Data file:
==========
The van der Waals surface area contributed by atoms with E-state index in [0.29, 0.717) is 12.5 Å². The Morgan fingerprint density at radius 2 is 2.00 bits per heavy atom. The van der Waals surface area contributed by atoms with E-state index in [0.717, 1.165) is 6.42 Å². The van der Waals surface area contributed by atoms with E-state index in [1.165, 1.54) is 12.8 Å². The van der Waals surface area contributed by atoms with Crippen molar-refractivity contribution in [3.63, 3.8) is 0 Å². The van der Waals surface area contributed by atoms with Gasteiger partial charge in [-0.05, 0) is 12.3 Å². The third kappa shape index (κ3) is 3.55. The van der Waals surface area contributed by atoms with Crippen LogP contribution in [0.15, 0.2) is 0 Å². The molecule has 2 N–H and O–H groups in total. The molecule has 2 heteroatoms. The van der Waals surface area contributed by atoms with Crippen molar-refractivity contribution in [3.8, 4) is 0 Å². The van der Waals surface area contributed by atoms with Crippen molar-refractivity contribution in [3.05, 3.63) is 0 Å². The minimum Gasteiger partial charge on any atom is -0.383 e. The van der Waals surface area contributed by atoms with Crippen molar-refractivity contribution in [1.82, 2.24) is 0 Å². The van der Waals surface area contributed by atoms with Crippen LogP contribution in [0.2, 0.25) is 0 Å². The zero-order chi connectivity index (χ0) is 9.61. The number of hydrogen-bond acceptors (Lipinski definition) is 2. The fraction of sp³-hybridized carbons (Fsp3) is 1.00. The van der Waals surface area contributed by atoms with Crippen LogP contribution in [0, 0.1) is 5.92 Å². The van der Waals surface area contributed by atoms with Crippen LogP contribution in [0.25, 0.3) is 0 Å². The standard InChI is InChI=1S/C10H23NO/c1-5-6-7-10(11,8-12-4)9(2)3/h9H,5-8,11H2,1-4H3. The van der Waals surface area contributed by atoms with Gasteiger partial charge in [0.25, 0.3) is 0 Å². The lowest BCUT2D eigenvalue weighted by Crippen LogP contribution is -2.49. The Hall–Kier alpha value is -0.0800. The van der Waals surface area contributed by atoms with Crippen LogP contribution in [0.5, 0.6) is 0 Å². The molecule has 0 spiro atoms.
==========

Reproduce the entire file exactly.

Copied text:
The van der Waals surface area contributed by atoms with E-state index in [0.29, 0.717) is 12.5 Å². The Morgan fingerprint density at radius 2 is 2.00 bits per heavy atom. The van der Waals surface area contributed by atoms with E-state index in [0.717, 1.165) is 6.42 Å². The van der Waals surface area contributed by atoms with E-state index in [1.165, 1.54) is 12.8 Å². The van der Waals surface area contributed by atoms with Crippen molar-refractivity contribution in [3.63, 3.8) is 0 Å². The van der Waals surface area contributed by atoms with Gasteiger partial charge in [-0.05, 0) is 12.3 Å². The third kappa shape index (κ3) is 3.55. The van der Waals surface area contributed by atoms with Crippen LogP contribution in [0.15, 0.2) is 0 Å². The molecule has 2 N–H and O–H groups in total. The molecule has 2 heteroatoms. The van der Waals surface area contributed by atoms with Crippen molar-refractivity contribution in [3.8, 4) is 0 Å². The van der Waals surface area contributed by atoms with Crippen molar-refractivity contribution in [3.05, 3.63) is 0 Å². The minimum Gasteiger partial charge on any atom is -0.383 e. The van der Waals surface area contributed by atoms with Crippen molar-refractivity contribution in [1.82, 2.24) is 0 Å². The van der Waals surface area contributed by atoms with Crippen LogP contribution in [0.2, 0.25) is 0 Å². The zero-order chi connectivity index (χ0) is 9.61. The number of hydrogen-bond acceptors (Lipinski definition) is 2. The fraction of sp³-hybridized carbons (Fsp3) is 1.00. The van der Waals surface area contributed by atoms with Crippen LogP contribution in [0, 0.1) is 5.92 Å². The van der Waals surface area contributed by atoms with Crippen LogP contribution in [0.25, 0.3) is 0 Å². The standard InChI is InChI=1S/C10H23NO/c1-5-6-7-10(11,8-12-4)9(2)3/h9H,5-8,11H2,1-4H3. The van der Waals surface area contributed by atoms with Gasteiger partial charge in [0.25, 0.3) is 0 Å². The lowest BCUT2D eigenvalue weighted by Crippen LogP contribution is -2.49. The Hall–Kier alpha value is -0.0800. The van der Waals surface area contributed by atoms with Crippen LogP contribution in [0.5, 0.6) is 0 Å². The molecule has 0 spiro atoms.